Mark Lynas - The God Species - Page 2
Lynas uses the example of our success in dealing with ozone production as evidence of our ability to act as planetary managers. This is dubious; the production of a relatively small amount of a relatively small number of pollutants by a relatively small number of companies was fairly easy to change and doesn't really tell us anything about dealing with other planet-scale problems. What the ozone layer problem does teach us is that even small amounts of tinkering with the biosphere can have unexpected and potentially disastrous consequences.
Lynas then goes on to suggest that further tinkering with the biosphere may be necessary to avoid climate change impacts, as though science has passed some technical boundary and the impact of such tinkering can now be quantified and anticipated in virtual laboratories. This seems like hubris to me, and postulates a level of skill for our species that we do not have. I don't deny that we may be able to at some time in our distant future.There are small pockets of the world where we have managed our impacts by creating reservations for protected areas and species. However, the level of management in these reservations is extremely crude and doesn't always work, and we cannot turn the planet into one giant reserve. Lynas makes an ambitious claim on behalf of humanity, that we are capable of managing our future, but cannot back it up with sufficient evidence to make us believe it.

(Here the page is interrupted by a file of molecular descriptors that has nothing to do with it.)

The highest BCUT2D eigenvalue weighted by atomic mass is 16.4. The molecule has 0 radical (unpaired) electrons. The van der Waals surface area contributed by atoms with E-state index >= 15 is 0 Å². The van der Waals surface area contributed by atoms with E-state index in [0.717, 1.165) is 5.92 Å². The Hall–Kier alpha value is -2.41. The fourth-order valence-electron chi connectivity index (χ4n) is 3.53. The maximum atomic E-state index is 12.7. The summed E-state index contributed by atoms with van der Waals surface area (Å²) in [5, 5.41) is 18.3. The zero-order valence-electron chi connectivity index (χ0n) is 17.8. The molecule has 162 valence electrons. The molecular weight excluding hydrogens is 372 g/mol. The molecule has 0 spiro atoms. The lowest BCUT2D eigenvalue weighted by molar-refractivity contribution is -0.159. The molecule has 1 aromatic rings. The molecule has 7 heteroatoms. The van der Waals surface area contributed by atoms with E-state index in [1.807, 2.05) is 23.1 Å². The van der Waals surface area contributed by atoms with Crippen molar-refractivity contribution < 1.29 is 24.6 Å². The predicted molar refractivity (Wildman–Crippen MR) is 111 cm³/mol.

The biggest omission is on the political front. He describes the Copenhagen Debacle but fails to suggest any political framework that would help to achieve a global accord that we need to tackle global issues. Political leadership is lacking, particularly from the US, and there is no sign that this is about to change. In the absence of political will don't we need something to fill the vacuum that individuals can support and can use to build a global consensus? Isn't this a problem that social media was invented to solve?
I welcome this book, its scope is ambitious, and the questions he asks are some of the most important questions for our species. What are the safe limits to our impacts on this planet, and what must we do to manage our impacts to stay within those limits? Lynas cannot answer them all, no-one can. But he should be congratulated for asking them, and in popularizing the concept of Planetary Boundaries he does us all a valuable service.